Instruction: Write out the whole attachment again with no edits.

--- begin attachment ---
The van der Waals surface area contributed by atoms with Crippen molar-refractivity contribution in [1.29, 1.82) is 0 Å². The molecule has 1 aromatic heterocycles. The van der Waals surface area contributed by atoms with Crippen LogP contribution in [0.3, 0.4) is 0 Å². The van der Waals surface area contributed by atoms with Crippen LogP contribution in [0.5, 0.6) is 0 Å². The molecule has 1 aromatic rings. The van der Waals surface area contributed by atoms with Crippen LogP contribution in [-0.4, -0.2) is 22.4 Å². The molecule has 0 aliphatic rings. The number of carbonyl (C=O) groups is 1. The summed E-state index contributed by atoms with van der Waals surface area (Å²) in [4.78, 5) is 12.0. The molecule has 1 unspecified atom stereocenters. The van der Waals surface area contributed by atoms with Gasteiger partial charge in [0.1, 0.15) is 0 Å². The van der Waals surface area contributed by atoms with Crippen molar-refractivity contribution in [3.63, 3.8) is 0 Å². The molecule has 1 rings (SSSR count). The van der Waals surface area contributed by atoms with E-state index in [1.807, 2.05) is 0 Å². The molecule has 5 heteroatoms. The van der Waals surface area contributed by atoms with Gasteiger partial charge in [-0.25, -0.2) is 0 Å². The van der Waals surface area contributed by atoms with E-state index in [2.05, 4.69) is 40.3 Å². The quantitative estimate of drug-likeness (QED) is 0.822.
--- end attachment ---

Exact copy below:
The van der Waals surface area contributed by atoms with Crippen molar-refractivity contribution in [1.29, 1.82) is 0 Å². The molecule has 1 aromatic heterocycles. The van der Waals surface area contributed by atoms with Crippen LogP contribution in [0.3, 0.4) is 0 Å². The van der Waals surface area contributed by atoms with Crippen LogP contribution in [0.5, 0.6) is 0 Å². The molecule has 1 aromatic rings. The van der Waals surface area contributed by atoms with Crippen LogP contribution in [-0.4, -0.2) is 22.4 Å². The molecule has 0 aliphatic rings. The number of carbonyl (C=O) groups is 1. The summed E-state index contributed by atoms with van der Waals surface area (Å²) in [4.78, 5) is 12.0. The molecule has 1 unspecified atom stereocenters. The van der Waals surface area contributed by atoms with Gasteiger partial charge in [0.1, 0.15) is 0 Å². The van der Waals surface area contributed by atoms with Crippen molar-refractivity contribution in [3.63, 3.8) is 0 Å². The molecule has 1 rings (SSSR count). The van der Waals surface area contributed by atoms with E-state index in [1.807, 2.05) is 0 Å². The molecule has 5 heteroatoms. The van der Waals surface area contributed by atoms with Gasteiger partial charge in [-0.25, -0.2) is 0 Å². The van der Waals surface area contributed by atoms with E-state index in [2.05, 4.69) is 40.3 Å². The quantitative estimate of drug-likeness (QED) is 0.822.